4. Every Single Time – allmusic.com had this to say: “The killer track is easily ʻEvery Single Timeʼ, as lovely a statement on how love can make one happy, confused, tongue-tied and more, with a great chorus and that rarest of things these days: a guitar solo that’s actually good and serves the song.” Thanks, guys! With subtle synth support work from Marina.
5. Kaleidoscope – This song was a labor of love, literally. Originally a Baroque/Bossa ballad written around the bassline and a melody from one of my ex-wifeʼs antique music boxes, I struggled with this one for almost four years before I had Jay come back in and play an all-new drum track over his previous one (harder than Martian Algebra, folks – trust me!), reworked ALL my guitar parts, added counterpoint solo lines, a backwards guitar solo, and rewrote (and rerecorded) the entire bridge INTO the existing track … on the fly! I cut the lead vocal in one take, based on its live performance mutation. Perfectionist, much? *sigh*
6. Buddha Home – My ex was gone for a week and left me at home with a case of Coppola Wineryʼs Director’s Cut Cabernet Sauvignon and a fresh box of tape. I finished the song – and the wine – over the weekend. Lord. We had a chalk board in the hallway where I wrote the first line. After that? Well, she came home to me in my Harry Nilsson bathrobe and the remainder of the lyrics written in purple chalk on the white walls of our home. To this day, Mike and Jay claim itʼs nigh impossible to decipher musically, so they make me play it solo. To punish me, Iʼm pretty sure. Or because the lyrics keep them in stitches. Your pick. Salute!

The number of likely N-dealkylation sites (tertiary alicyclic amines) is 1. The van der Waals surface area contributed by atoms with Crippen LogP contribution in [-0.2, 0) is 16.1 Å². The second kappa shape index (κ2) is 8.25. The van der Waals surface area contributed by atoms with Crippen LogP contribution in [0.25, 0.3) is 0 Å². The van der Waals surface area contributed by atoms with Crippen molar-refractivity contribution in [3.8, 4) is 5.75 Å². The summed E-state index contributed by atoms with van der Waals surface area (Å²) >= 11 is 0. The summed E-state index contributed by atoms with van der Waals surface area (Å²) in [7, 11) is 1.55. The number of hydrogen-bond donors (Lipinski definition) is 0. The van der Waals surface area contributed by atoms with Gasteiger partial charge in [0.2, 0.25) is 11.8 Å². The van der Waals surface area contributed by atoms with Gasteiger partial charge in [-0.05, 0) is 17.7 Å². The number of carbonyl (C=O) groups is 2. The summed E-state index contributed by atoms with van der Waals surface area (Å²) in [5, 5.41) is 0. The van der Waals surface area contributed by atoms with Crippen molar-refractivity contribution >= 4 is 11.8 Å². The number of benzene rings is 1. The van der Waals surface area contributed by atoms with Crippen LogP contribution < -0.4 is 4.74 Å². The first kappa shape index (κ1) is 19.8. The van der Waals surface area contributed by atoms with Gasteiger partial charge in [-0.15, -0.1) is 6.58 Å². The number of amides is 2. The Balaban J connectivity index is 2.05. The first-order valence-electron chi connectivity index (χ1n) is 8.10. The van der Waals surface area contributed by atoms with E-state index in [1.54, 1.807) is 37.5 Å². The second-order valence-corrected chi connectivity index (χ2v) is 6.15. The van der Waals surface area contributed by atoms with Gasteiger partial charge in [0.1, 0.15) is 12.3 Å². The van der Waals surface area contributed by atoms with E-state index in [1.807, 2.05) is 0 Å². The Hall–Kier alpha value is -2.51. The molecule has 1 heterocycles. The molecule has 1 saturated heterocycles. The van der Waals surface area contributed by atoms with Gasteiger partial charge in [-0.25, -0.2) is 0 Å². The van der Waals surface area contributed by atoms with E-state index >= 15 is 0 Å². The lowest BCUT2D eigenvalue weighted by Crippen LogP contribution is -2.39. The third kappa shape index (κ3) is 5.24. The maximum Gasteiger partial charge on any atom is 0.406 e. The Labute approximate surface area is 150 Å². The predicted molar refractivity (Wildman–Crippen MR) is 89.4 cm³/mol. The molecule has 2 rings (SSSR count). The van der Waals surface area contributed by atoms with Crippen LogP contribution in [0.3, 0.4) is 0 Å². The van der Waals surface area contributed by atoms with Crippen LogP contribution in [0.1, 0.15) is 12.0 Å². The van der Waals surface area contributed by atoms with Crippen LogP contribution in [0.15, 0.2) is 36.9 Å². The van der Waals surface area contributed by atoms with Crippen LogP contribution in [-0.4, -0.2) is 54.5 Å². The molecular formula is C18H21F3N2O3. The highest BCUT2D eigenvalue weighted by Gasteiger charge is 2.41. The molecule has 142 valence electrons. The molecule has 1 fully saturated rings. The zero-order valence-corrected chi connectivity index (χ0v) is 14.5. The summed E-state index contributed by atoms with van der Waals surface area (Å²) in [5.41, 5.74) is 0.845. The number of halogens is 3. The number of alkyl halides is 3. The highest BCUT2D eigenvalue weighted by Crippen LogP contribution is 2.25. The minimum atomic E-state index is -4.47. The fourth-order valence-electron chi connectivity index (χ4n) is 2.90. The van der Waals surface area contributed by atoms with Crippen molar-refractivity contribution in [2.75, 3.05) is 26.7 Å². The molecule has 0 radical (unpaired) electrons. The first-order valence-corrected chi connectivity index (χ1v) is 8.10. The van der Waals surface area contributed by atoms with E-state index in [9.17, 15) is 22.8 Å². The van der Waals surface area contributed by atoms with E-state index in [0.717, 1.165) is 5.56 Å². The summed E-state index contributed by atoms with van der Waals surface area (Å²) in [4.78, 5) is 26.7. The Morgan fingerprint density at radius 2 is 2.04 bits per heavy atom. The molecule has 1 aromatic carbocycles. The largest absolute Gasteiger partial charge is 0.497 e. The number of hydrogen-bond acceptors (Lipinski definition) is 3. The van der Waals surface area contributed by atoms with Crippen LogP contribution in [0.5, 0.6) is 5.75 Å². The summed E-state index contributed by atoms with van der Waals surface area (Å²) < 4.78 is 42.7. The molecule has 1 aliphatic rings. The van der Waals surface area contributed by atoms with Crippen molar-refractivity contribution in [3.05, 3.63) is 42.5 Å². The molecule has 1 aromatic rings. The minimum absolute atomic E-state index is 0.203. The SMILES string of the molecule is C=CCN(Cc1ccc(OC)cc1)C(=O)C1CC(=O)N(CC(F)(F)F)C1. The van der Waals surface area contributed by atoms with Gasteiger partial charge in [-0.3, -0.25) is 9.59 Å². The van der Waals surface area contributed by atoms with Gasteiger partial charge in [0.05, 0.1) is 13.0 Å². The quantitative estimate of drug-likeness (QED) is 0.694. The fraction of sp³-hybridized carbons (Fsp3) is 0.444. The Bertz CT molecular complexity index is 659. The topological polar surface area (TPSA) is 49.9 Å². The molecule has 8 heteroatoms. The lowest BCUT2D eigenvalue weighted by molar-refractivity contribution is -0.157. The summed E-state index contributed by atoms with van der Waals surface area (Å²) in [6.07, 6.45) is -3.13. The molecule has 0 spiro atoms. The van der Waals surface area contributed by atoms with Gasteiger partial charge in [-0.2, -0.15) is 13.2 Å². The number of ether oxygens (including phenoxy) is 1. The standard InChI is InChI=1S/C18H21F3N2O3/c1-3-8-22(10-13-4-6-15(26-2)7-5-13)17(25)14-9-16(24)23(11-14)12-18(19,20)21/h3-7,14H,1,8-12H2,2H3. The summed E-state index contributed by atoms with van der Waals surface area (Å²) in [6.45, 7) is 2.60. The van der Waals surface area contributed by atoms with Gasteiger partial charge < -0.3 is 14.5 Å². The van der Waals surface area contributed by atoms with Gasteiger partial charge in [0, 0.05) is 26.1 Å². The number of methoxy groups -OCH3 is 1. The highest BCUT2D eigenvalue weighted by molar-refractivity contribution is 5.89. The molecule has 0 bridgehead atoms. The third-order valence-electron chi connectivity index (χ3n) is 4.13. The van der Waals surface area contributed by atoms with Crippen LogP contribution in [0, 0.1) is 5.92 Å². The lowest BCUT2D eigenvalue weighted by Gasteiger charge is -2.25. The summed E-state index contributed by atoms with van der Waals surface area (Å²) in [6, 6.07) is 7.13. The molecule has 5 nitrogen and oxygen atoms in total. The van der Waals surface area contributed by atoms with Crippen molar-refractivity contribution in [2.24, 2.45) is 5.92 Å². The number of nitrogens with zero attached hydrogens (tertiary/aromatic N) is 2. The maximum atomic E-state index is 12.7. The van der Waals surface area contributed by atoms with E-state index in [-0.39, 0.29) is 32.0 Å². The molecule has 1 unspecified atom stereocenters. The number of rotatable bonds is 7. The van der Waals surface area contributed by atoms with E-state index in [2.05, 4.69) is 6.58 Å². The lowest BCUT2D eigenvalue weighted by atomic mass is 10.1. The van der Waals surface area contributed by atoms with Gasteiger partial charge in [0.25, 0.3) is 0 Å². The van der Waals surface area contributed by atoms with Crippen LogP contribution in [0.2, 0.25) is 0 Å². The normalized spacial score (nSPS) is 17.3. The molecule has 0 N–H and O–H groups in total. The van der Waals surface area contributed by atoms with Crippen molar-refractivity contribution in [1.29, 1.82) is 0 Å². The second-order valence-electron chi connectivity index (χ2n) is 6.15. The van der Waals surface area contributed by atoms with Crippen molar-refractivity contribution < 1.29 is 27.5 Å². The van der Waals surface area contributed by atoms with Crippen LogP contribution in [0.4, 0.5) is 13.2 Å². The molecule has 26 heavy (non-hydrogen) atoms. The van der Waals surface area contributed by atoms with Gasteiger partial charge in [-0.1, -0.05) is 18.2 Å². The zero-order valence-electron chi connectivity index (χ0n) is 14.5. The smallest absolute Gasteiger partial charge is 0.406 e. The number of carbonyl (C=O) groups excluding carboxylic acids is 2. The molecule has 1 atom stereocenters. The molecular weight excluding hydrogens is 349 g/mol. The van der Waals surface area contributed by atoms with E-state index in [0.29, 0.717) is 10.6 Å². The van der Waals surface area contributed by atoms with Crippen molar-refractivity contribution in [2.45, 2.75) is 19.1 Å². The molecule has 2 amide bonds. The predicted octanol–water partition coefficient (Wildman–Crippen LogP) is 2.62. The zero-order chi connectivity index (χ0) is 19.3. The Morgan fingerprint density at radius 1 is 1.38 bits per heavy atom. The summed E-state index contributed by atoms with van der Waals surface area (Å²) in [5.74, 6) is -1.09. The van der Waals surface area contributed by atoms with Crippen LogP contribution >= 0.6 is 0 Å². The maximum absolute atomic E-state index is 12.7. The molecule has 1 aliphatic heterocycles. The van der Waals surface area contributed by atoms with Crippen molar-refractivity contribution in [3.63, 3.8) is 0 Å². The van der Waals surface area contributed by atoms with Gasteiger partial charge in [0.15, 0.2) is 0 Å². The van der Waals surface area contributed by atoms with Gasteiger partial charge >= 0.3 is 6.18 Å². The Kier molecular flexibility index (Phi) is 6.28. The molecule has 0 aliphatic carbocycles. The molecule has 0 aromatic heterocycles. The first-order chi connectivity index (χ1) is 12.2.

7. Last Man On The Moon – Powerpop Jazz from the darker side of my heart. I wanted saxophone on this tune, and Jay said he had a friend he could call. I was up late watching Letterman one night and caught Living Daylights performing a tune from their 2000 album, Electric Rosary. At our session the next morning Jayʼs pal showed up at Egg, sax in hand. I was totally blown away – it was Jessica Lurie! Iʼd just seen her on the tube, and here she was jamming on my obtuse little number. I was honored to have her, and it was a moment Iʼll never forget. Lovely person, astonishing musician.